Financial institutions that embrace widgets for business stand to reap the benefits of better customer engagement, such as increased transaction volume and higher customer satisfaction. Plus, they can lower customer services costs as they improve business performance.

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Mobile Banking Goes “Internet”
Despite enormous investments by financial institutions, mobile banking has been a huge disappointment. Today, 3 only about 5%-7% of mobile subscribers regularly use their bank’s mobile offering. Several reasons for poor adoption include awkward navigation, cumbersome interfaces, and a dearth of security. These deficiencies are partially eliminated in new, widget-enabled smart phones, which will become pervasive over the next two years. In fact, one analyst group predicts that over 1 billion widget-enabled smart phones will be sold by 2010. However, security and ease of deployment across multiple widget frameworks will continue to remain a challenge for secure applications running on mobile devices. As described in a companion paper, banks and other financial services institutions will use widget technology to unify the online and mobile banking experiences into a single, rich Internet experience, while lowering customer service costs.
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Seven Questions You Need To Answer Before Beginning a Web 2.0 Widget Project
This section raises seven essential questions you need to answer before embarking on a financial services widget rollout to consumers. The next section provides a case study describing how a retail bank answered these questions and rolled out a successful offering.

1. How can publicly-available, non-secure consumer technologies provide the requisite degree of security that retail financial services need?

Security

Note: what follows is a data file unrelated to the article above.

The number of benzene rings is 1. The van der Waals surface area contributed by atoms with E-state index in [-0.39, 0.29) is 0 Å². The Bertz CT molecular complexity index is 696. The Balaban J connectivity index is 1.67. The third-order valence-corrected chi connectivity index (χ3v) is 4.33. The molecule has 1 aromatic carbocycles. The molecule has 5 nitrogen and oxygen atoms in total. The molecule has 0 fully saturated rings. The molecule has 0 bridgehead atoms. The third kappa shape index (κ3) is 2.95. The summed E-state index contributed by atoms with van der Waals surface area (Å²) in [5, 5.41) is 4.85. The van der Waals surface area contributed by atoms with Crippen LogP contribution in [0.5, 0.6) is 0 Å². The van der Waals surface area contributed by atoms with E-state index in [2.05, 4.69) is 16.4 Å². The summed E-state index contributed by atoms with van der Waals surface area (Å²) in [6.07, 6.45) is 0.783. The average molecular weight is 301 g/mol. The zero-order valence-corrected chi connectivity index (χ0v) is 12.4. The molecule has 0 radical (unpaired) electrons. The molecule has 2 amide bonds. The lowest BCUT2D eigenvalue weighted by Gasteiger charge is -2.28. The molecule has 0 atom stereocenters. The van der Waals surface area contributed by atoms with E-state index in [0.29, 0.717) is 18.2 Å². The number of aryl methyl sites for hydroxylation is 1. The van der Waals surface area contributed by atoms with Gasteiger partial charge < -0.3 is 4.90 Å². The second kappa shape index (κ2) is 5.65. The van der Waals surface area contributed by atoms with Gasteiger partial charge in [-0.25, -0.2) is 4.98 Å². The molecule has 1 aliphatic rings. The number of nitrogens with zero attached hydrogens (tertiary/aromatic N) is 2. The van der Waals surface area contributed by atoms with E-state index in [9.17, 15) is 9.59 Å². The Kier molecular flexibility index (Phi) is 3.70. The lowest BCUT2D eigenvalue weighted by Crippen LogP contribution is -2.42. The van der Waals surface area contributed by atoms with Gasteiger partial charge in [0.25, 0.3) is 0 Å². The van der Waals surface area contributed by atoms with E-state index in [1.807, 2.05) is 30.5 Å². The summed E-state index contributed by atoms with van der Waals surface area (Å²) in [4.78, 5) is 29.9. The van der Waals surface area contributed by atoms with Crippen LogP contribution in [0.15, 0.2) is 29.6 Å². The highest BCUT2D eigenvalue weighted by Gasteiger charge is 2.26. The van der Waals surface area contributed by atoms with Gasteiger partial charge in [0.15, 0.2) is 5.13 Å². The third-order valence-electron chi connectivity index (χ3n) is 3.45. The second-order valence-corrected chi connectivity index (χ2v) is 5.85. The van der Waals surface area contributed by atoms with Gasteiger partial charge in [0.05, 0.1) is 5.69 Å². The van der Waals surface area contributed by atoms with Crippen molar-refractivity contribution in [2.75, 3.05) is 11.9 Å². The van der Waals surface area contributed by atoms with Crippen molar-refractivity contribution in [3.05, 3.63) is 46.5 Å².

The issue of security is by far the most concerning for financial institutions reaching out to customers via public, nonsecure Web 2.0 services. Addressing security concerns involves many different efforts; the top security concerns include verifying that: • • • • • Consumers see only information they are authorized to see Consumers are not able to share data with unauthorized users Information en-route to customers is not visible to third parties, is not stored on third-party servers and does not traverse public infrastructure un-encrypted. Attackers cannot comprise sensitive information by exploiting open, consumer technologies Attackers cannot initiate new phishing schemes

While a detailed security review is beyond the scope of this document, each of the following security capabilities must be incorporated into a solution, to the satisfaction of the financial institution’s security and risk management groups: • • • • •
3 4

Authentication and identity management Access control Widget provisioning and preventing phishing attacks Defending against Web 2.0-specific threats, such as new variants of Cross-Site Scripting and Request Forgeries Securing client vulnerabilities, such as Injection Flaws and Anti-automation attacks

Higdon, E., Consumers Are Apathetic About Mobile Banking, Forrester Research, July 2008, and Compass Intelligence, October 2008 Secure Widgets for Business: An Industry Spotlight on Retail Financial Services, WorkLight, 2009. www.myWorkLight.com l info@myWorkLight.com l Tel: (866) WRK-LGHT
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Each of these is discussed briefly below. For a more detailed treatment of Web 2.0 security threats, refer to the recent Top Web 2.0 Security Threats report, published by the Secure Enterprise 2.0 Forum.